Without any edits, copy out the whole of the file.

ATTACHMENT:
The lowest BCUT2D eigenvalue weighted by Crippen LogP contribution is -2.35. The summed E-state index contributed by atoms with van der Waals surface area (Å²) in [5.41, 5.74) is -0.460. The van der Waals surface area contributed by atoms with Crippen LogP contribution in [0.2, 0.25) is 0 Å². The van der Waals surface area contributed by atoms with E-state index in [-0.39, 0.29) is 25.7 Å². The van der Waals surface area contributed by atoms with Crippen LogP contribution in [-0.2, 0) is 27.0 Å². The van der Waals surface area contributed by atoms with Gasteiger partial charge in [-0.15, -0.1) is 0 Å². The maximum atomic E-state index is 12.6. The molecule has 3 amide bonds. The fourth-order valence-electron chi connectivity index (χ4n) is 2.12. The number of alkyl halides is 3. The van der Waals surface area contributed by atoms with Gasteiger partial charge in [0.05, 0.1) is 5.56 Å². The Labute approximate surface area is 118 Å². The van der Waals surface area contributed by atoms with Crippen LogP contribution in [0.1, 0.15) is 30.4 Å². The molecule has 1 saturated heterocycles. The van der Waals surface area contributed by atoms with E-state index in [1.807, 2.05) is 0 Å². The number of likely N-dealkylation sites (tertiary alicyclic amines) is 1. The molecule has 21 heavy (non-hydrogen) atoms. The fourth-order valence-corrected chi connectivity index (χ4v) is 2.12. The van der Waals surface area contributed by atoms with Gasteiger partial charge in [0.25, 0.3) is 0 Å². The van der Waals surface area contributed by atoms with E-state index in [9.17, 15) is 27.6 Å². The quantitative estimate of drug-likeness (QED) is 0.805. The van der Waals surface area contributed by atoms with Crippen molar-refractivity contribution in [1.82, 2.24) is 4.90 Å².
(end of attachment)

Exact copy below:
The lowest BCUT2D eigenvalue weighted by Crippen LogP contribution is -2.35. The summed E-state index contributed by atoms with van der Waals surface area (Å²) in [5.41, 5.74) is -0.460. The van der Waals surface area contributed by atoms with Crippen LogP contribution in [0.2, 0.25) is 0 Å². The van der Waals surface area contributed by atoms with E-state index in [-0.39, 0.29) is 25.7 Å². The van der Waals surface area contributed by atoms with Crippen LogP contribution in [-0.2, 0) is 27.0 Å². The van der Waals surface area contributed by atoms with Gasteiger partial charge in [-0.15, -0.1) is 0 Å². The maximum atomic E-state index is 12.6. The molecule has 3 amide bonds. The fourth-order valence-electron chi connectivity index (χ4n) is 2.12. The number of alkyl halides is 3. The van der Waals surface area contributed by atoms with Gasteiger partial charge in [0.05, 0.1) is 5.56 Å². The Labute approximate surface area is 118 Å². The van der Waals surface area contributed by atoms with Crippen LogP contribution in [0.1, 0.15) is 30.4 Å². The molecule has 1 saturated heterocycles. The van der Waals surface area contributed by atoms with E-state index in [1.807, 2.05) is 0 Å². The number of likely N-dealkylation sites (tertiary alicyclic amines) is 1. The molecule has 21 heavy (non-hydrogen) atoms. The fourth-order valence-corrected chi connectivity index (χ4v) is 2.12. The van der Waals surface area contributed by atoms with Gasteiger partial charge in [0.25, 0.3) is 0 Å². The van der Waals surface area contributed by atoms with E-state index in [9.17, 15) is 27.6 Å². The quantitative estimate of drug-likeness (QED) is 0.805. The van der Waals surface area contributed by atoms with Crippen molar-refractivity contribution in [1.82, 2.24) is 4.90 Å².